I’m not a big fan of Malcolm Gladwell’s books, but one of the things I read about after seeing a review of his book Outliers got me thinking about my own students.
His book Anders Ericsson in which he studies the commonalities of “experts” and how they came to be that way. The upshot of which is that it is all about “practice”. Notionally, the book suggests that you become an expert at something by fulfilling a regimen of practice for “10,000 hours”. You can read the research yourself to see how far Gladwell has stretched that notion. The thing is, 10,000 hours works out to rougly 3.5 years of full time 8 hours-a-day work!
To give you a bit of background, I teach part-time at a University in the UK and one of my classes involves a module called Advanced Games Technology in which we ask students to produce a full game for themselves over a two semester period. We don’t really specify much in terms of constraints other than “it has to be 3D” and “it has to use some middleware”. Ultimately it is meant to be a portfolio peice for them, so they can throw all of what they’ve learnt into the game and produce something really polished.
Now I’ve been teaching this module for a few years now, so I’ve started seeing some patterns in terms of student response to this relatively simple and open brief. Can you guess what it is?
Yep, it’s paralysis. Literally, for some reason the sheer concept of starting a project from scratch on this scale seems to throw most of the students into a cartwheel of indecision. My thinking is that this is because up until that point, they have largely worked off fairly strict briefs and fairly regimented development schedules with specialized classes and teaching to support them. But then they are faced with “do whatever you really want to do” it seems what they really want to do is nothing!
Only, it’s not strictly that simple. Because this isn’t just common garden student laziness (anyone who has taught knows what that looks like). This is something else and I feel like it has some relationship to the experitise issue. Which is that they simply have never practiced actually thinking of making a project from scratch for themselves. Or rather, they haven’t practiced often enough for it to be second nature that you have a hundred ideas you want to create and never have enough time for them. Almost everyone I know in the games industry has both done more than 10,000 hours worth of work in their respective roles and has also gotten hundreds of ideas for games they would like to make.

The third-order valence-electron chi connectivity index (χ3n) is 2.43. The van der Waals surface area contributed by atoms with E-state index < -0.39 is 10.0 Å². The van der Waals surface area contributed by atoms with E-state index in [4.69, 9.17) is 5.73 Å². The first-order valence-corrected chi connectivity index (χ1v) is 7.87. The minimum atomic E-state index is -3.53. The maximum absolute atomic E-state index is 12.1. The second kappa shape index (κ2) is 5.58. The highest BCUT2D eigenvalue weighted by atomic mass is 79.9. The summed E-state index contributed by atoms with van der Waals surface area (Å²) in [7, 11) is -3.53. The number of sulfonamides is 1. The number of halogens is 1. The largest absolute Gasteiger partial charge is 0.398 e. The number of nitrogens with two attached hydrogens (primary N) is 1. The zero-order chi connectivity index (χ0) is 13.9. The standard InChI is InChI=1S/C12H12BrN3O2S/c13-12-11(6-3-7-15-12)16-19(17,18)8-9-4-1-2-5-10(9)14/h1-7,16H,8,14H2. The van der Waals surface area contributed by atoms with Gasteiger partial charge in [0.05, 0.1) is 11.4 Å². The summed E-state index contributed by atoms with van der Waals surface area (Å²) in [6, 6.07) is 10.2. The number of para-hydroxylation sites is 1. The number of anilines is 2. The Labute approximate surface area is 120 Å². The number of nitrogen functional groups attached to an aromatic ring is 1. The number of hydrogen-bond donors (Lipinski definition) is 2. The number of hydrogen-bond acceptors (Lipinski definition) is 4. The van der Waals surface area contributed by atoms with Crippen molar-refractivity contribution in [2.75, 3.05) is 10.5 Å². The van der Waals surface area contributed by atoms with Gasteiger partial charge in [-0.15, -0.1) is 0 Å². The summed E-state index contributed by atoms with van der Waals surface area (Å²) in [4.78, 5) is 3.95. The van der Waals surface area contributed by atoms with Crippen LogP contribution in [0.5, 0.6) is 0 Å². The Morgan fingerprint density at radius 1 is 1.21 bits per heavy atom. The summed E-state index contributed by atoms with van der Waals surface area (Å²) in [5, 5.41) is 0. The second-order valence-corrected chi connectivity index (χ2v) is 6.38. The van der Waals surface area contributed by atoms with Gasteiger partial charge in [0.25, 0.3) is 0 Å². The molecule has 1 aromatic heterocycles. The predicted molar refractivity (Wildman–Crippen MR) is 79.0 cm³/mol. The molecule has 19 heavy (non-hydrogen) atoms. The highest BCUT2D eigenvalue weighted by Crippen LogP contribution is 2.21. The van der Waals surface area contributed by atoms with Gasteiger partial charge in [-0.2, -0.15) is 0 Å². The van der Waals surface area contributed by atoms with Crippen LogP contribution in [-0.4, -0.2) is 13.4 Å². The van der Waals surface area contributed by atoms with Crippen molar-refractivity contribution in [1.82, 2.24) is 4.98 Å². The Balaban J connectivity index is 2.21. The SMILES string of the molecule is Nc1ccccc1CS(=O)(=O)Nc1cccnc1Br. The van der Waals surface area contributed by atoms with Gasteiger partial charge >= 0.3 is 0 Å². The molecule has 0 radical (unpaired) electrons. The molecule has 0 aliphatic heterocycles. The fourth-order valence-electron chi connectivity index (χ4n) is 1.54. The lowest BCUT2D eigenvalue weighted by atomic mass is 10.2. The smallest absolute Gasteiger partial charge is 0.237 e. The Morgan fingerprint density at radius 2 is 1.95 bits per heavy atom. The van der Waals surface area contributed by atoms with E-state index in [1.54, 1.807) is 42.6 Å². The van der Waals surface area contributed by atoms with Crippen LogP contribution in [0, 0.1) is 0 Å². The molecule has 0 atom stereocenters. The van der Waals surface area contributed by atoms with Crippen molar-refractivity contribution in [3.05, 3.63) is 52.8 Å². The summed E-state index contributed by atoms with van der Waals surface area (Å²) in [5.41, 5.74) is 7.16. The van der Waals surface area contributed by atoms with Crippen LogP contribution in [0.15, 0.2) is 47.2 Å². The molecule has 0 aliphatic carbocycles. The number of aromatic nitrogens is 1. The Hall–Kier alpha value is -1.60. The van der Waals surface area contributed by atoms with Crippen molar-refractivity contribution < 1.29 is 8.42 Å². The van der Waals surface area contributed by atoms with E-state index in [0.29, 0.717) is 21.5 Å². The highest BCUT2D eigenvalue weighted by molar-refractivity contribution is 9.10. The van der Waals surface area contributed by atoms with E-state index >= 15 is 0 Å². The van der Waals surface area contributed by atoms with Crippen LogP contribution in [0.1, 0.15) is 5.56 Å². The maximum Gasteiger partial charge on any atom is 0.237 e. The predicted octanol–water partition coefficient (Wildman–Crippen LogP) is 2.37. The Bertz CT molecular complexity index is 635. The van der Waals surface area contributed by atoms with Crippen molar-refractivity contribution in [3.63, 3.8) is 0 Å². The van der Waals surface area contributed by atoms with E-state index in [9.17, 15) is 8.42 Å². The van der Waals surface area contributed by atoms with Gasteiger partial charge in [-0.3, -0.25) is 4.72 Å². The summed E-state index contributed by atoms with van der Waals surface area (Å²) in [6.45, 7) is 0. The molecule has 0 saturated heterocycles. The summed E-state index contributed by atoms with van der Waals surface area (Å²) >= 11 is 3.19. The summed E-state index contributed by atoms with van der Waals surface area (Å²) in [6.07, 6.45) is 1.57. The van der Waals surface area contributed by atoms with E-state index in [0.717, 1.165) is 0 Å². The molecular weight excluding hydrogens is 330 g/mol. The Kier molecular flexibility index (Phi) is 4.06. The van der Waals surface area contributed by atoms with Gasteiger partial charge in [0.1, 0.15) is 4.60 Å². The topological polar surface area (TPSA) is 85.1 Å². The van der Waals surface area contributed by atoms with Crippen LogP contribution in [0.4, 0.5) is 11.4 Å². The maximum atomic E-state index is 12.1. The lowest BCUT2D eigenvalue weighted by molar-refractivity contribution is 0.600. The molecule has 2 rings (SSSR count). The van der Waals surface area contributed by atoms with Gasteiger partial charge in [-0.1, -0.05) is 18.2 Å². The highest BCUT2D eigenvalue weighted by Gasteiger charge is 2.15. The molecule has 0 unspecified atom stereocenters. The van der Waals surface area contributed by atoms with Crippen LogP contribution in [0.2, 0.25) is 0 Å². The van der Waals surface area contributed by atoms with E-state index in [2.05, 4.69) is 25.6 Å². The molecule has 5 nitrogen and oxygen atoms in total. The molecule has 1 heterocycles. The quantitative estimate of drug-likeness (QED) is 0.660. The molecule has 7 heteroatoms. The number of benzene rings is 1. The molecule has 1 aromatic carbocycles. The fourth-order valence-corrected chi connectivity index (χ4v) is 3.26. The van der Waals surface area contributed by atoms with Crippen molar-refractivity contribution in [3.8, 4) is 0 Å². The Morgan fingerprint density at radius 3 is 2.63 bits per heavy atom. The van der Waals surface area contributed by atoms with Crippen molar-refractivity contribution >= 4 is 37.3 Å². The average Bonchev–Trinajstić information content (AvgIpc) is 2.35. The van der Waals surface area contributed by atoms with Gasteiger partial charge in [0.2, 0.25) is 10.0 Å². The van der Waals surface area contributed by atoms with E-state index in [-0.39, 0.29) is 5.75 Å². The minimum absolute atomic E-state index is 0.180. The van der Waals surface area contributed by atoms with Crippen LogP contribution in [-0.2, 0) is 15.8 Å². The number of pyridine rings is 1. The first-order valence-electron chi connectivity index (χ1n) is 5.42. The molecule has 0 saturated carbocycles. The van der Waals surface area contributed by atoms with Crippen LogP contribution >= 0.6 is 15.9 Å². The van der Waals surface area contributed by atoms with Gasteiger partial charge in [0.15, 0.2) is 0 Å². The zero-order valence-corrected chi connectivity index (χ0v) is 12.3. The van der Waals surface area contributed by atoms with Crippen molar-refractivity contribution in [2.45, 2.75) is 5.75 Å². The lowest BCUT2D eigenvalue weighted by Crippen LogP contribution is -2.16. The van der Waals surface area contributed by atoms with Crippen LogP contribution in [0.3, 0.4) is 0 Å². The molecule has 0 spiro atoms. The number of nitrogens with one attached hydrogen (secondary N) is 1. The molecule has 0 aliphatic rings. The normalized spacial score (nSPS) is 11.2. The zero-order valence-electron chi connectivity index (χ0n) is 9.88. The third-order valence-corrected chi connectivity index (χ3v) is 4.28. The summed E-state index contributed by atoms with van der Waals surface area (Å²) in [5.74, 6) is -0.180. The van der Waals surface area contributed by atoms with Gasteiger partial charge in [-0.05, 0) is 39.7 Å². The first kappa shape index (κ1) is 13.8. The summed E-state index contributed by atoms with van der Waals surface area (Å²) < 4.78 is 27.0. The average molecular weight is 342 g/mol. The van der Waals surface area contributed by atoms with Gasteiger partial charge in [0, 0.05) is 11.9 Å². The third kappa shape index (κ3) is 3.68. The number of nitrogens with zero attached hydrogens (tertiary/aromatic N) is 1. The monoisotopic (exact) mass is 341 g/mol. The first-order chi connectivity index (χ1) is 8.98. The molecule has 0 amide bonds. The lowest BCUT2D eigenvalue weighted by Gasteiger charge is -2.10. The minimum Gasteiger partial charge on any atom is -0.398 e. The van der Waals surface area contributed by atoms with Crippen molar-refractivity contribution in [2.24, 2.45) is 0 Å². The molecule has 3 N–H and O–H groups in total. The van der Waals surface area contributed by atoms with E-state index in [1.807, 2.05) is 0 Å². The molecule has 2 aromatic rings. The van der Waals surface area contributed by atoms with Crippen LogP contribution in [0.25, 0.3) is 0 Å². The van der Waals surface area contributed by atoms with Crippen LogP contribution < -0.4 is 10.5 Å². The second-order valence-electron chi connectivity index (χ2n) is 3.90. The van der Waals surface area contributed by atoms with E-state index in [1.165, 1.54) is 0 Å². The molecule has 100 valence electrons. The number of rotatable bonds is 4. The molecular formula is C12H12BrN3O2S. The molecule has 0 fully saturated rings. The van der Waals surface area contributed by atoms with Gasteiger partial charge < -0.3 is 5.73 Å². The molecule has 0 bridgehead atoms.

The other issue I think, is that many of them fail to start because they are stuck in the limbo of indecision trying to choose which technologies to build and which middleware to use. I’ve seen this issue happening with indie projects as well. Literally never starting on something because the perfect technology is not quite there, even if one is “close enough”. The main factor is that if you find that there is always a barrier to you starting a particular project (be it a new peice of technology, a new art peice, or a new feature for a game) then you should maybe start thinking that practice in terms of just producing something is a good idea. I used to get that kind of feeling a lot when I was doing my own indie games using Torque. I always found myself waiting for the garagegames.com guys to develop some new technology they’d been talking about so I could then work on using it for my game. That whole notion of waiting for someone else to develop core technology simply wasn’t something I ever had when I was working in commercial development, where we would rather work on our own solutions and not use someone else’s. But the end result was that I had an excuse not to simply practice and make progress even if ultimately I would end up using their solution further down the line.
How to fix the problem?